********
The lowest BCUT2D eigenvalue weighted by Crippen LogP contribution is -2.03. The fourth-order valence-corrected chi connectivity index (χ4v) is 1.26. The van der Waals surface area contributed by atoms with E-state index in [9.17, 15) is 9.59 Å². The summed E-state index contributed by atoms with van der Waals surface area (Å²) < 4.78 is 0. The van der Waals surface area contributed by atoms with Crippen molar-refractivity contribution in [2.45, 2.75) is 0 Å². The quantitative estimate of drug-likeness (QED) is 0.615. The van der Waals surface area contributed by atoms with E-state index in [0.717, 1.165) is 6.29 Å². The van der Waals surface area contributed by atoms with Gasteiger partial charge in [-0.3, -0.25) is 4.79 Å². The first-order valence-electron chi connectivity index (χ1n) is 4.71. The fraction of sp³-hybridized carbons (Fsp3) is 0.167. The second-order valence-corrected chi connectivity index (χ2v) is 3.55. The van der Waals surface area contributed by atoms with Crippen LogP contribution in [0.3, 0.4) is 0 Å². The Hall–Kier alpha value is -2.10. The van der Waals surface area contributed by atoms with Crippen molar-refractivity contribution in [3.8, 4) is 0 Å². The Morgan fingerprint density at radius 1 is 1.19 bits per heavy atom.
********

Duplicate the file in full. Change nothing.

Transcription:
The lowest BCUT2D eigenvalue weighted by Crippen LogP contribution is -2.03. The fourth-order valence-corrected chi connectivity index (χ4v) is 1.26. The van der Waals surface area contributed by atoms with E-state index in [9.17, 15) is 9.59 Å². The summed E-state index contributed by atoms with van der Waals surface area (Å²) < 4.78 is 0. The van der Waals surface area contributed by atoms with Crippen molar-refractivity contribution in [2.45, 2.75) is 0 Å². The quantitative estimate of drug-likeness (QED) is 0.615. The van der Waals surface area contributed by atoms with E-state index in [0.717, 1.165) is 6.29 Å². The van der Waals surface area contributed by atoms with Gasteiger partial charge in [-0.3, -0.25) is 4.79 Å². The first-order valence-electron chi connectivity index (χ1n) is 4.71. The fraction of sp³-hybridized carbons (Fsp3) is 0.167. The second-order valence-corrected chi connectivity index (χ2v) is 3.55. The van der Waals surface area contributed by atoms with Crippen LogP contribution in [0.3, 0.4) is 0 Å². The Hall–Kier alpha value is -2.10. The van der Waals surface area contributed by atoms with Crippen molar-refractivity contribution in [3.8, 4) is 0 Å². The Morgan fingerprint density at radius 1 is 1.19 bits per heavy atom.